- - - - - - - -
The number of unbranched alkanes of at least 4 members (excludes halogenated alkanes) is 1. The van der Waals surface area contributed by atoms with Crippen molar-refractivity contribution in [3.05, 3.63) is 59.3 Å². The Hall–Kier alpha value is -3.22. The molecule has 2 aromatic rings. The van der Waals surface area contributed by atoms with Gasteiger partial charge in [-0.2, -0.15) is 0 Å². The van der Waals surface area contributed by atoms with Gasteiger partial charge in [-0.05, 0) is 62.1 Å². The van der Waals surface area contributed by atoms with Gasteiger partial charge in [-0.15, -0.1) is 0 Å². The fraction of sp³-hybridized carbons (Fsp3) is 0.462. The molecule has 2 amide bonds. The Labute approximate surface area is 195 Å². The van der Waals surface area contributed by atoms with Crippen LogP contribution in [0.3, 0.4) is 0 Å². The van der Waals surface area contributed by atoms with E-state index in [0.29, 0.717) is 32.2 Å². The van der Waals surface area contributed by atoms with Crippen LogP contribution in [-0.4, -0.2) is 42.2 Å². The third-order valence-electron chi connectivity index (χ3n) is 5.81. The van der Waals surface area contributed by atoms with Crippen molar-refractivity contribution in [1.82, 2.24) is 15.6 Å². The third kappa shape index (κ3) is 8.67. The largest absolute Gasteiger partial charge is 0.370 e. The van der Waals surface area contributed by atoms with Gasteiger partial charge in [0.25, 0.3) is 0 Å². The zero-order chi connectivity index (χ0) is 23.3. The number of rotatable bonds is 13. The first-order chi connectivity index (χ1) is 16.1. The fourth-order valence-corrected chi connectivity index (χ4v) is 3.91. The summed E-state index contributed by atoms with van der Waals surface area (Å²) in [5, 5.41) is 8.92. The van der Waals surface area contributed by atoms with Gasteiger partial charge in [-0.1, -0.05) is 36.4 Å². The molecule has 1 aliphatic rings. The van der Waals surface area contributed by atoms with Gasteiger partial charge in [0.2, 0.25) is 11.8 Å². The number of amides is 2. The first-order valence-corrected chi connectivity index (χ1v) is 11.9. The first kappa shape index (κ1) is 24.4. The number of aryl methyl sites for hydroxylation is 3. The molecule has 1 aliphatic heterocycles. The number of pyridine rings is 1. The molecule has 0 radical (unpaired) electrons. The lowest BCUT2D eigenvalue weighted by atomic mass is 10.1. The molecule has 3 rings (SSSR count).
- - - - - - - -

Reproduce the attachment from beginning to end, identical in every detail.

The number of unbranched alkanes of at least 4 members (excludes halogenated alkanes) is 1. The van der Waals surface area contributed by atoms with Crippen molar-refractivity contribution in [3.05, 3.63) is 59.3 Å². The Hall–Kier alpha value is -3.22. The molecule has 2 aromatic rings. The van der Waals surface area contributed by atoms with Gasteiger partial charge in [-0.2, -0.15) is 0 Å². The van der Waals surface area contributed by atoms with Gasteiger partial charge in [-0.05, 0) is 62.1 Å². The van der Waals surface area contributed by atoms with Gasteiger partial charge in [-0.15, -0.1) is 0 Å². The fraction of sp³-hybridized carbons (Fsp3) is 0.462. The molecule has 2 amide bonds. The Labute approximate surface area is 195 Å². The van der Waals surface area contributed by atoms with Crippen LogP contribution in [0.3, 0.4) is 0 Å². The van der Waals surface area contributed by atoms with E-state index in [0.29, 0.717) is 32.2 Å². The van der Waals surface area contributed by atoms with Crippen LogP contribution in [-0.4, -0.2) is 42.2 Å². The third-order valence-electron chi connectivity index (χ3n) is 5.81. The van der Waals surface area contributed by atoms with Crippen molar-refractivity contribution in [1.82, 2.24) is 15.6 Å². The third kappa shape index (κ3) is 8.67. The largest absolute Gasteiger partial charge is 0.370 e. The van der Waals surface area contributed by atoms with Gasteiger partial charge in [0.25, 0.3) is 0 Å². The zero-order chi connectivity index (χ0) is 23.3. The number of rotatable bonds is 13. The first-order chi connectivity index (χ1) is 16.1. The fourth-order valence-corrected chi connectivity index (χ4v) is 3.91. The summed E-state index contributed by atoms with van der Waals surface area (Å²) in [5, 5.41) is 8.92. The van der Waals surface area contributed by atoms with Gasteiger partial charge in [-0.1, -0.05) is 36.4 Å². The molecule has 1 aliphatic rings. The van der Waals surface area contributed by atoms with Gasteiger partial charge in [0.2, 0.25) is 11.8 Å². The number of amides is 2. The first-order valence-corrected chi connectivity index (χ1v) is 11.9. The first kappa shape index (κ1) is 24.4. The number of aryl methyl sites for hydroxylation is 3. The molecule has 1 aliphatic heterocycles. The number of pyridine rings is 1. The molecule has 0 radical (unpaired) electrons. The lowest BCUT2D eigenvalue weighted by atomic mass is 10.1. The molecule has 3 rings (SSSR count).